I believe that children are our future. Teach them well and let them lead the way. What a completely original and fantastic sentiment that I clearly borrowed from a Whitney Houston song.
No matter how shamelessly 'borrowed' the lyrics are, they ring quite true. If you're trying to encourage your child to read books then you'll need to let them decide what they're willing to read.
Sitting your kids down to regale them about the majesty of cellular mitosis is only going to lead to a load of kids that hate reading. When children pick a subject that interests them you'll be shocked at how much they enjoy reading about that subject.
It was easy getting my little boy to start reading. He's really into vehicles of every sort and dinosaurs. So if I hand him a book on either of those subjects he's going to tear through it as a starving man would rip into a roast beef sandwich. For my daughter? It's a bit more difficult to discern what gets her brain juices flowing.
She really likes dancing and Marvel superheroes. Comics seem like an easy solution, but is it OK to hand over a book that consists mostly of pictures? Does a comic book have any sort of benefit? We're gonna dive deep into that question and more today.
Importance of Reading
Reading is shockingly important to young children. If they can't read for themselves quite yet, then you should be reading to them! Having kids read books massively improves their language acquisition skills. Helping your kids to understand the meaning of language even if they don't understand the individual words is a lifelong skill.
You might be surprised at the positive effects that having your child read books can have on their social skills. Learning new words and how to express themselves is a key factor in building relationships faster and creating tighter bonds with friends and family members. Synonyms and adjectives will broaden the palette of your children's language.
Some children will take like reading like a duck to water. I can recall consuming every book that was put in front of me as a child. I loved learning every little fact that I could. Uncle John's Bathroom Reader was one of my favorite series, though it was a rare occassion that it was actually left in the bathroom. I brought my book of silly facts and factual stories everywhere I went!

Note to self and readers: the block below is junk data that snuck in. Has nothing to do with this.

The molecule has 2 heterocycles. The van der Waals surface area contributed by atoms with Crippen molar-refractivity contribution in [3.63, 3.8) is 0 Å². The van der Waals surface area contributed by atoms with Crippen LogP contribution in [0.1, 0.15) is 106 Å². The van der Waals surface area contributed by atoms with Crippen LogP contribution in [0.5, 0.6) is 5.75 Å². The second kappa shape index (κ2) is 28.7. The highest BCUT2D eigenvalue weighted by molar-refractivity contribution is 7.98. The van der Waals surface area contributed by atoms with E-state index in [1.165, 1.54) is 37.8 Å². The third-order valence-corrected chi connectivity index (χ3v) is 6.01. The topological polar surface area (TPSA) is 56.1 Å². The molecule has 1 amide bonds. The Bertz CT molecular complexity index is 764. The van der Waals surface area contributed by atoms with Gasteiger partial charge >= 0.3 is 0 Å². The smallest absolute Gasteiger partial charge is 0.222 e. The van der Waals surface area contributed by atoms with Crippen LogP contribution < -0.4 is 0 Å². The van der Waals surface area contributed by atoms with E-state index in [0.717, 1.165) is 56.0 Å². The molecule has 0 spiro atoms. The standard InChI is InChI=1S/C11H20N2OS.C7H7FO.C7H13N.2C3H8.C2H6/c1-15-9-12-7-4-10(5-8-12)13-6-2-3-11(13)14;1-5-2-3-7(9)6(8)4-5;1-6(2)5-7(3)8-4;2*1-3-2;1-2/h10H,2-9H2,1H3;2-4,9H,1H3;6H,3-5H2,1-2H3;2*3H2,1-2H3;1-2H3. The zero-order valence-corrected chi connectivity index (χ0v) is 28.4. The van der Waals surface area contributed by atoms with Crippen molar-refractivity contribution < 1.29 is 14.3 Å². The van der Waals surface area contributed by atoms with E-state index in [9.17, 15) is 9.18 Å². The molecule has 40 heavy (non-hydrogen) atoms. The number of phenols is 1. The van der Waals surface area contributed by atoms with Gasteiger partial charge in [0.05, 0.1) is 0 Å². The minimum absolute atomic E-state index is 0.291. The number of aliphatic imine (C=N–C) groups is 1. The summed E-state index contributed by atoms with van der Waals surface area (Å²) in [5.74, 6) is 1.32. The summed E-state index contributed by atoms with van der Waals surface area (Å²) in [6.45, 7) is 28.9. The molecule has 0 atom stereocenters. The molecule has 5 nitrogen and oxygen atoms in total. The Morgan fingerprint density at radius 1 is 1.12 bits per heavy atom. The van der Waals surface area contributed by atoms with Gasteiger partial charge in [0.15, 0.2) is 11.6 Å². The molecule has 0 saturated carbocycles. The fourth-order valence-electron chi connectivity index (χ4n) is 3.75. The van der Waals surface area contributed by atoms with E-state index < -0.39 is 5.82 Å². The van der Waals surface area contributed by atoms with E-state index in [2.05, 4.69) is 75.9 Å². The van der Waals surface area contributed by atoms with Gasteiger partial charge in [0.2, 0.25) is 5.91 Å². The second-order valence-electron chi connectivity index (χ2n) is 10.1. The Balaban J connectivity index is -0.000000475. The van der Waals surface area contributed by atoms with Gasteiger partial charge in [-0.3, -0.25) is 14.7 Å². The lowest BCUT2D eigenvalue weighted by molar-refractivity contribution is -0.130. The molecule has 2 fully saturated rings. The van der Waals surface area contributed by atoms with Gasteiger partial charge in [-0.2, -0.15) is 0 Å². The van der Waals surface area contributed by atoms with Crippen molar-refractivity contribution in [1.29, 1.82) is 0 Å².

My kids don't seem as interested in facts and figures, but I do know them well enough to hand them books that they're willing to give a chance. There are only so many books about dinosaurs in our house so sometimes I'll need to get a little creative. My boy reads about lizards just as avidly as he does about dinosaurs. This can open the door to endless other animals.
Sparking interest is the key to encouraging your child to read. If they decide they don't want to read something, definitely do not force them to do so. Shoving a subject onto a child can turn them off to reading in an instant. The pressure to get them reading should be firm, but extremely gentle.
Motivation to Read
While it's true that reading is its own reward, some kids are adamant about avoiding reading at all costs. This is when I borrow an idea from the book fairs that I remember from school. We had competitions to see which classroom could read the most pages but this can be easily implemented on an individual basis as well.
The strength of your child's reading and the kind of reward will determine how many pages are needed to complete the chart. I generally like to set small goals so my kids don't feel overwhelmed by the reading challenge ahead of them.
Small goals also only require tiny rewards which is nice. Give your child a choice in the reward for their reading, but ensure that you pick the items. For instance you might want to offer a choice between reflective neon shoelaces or no-tie curly shoelaces. (My kids pick the curly laces 100% of the time.) Another popular choice is between candy bars, since my kids don't get candy all that often.
Are Picture Books OK?
I would not hesitate to hand a child a picture book of any sort. Comic books, visual novels, even books completely without words can be helpful when a parent is accompanying to put words to the pictures. Books with pictures are great for those language acquisition skills I mentioned.
When you can say a word and relate it to the pictures shown in the book, it can be extremely helpful. I'd wager to say that books with pictures are MORE helpful than books simple filled with words that have no context.
Your Child Wants To Read!
They might not realize it, but kids want to read. They are naturally curious and all you truly need to do it guide them in the right direction to allow that curiosity to blossom. Watching your kids read or even sitting down to read with them is an amazing bonding experience. Their little minds are so eager to absorb any information that is presented to them, so always ensure that you are presenting the correct things.
Being outside is quite helpful for kids as well. Life is a fine balance. We have an entire blog about why kids love dirt so much. Since you've made it to this site and this blog, I'm sure that you care deeply and I trust that you will feed their brains the right things to help them grow strong.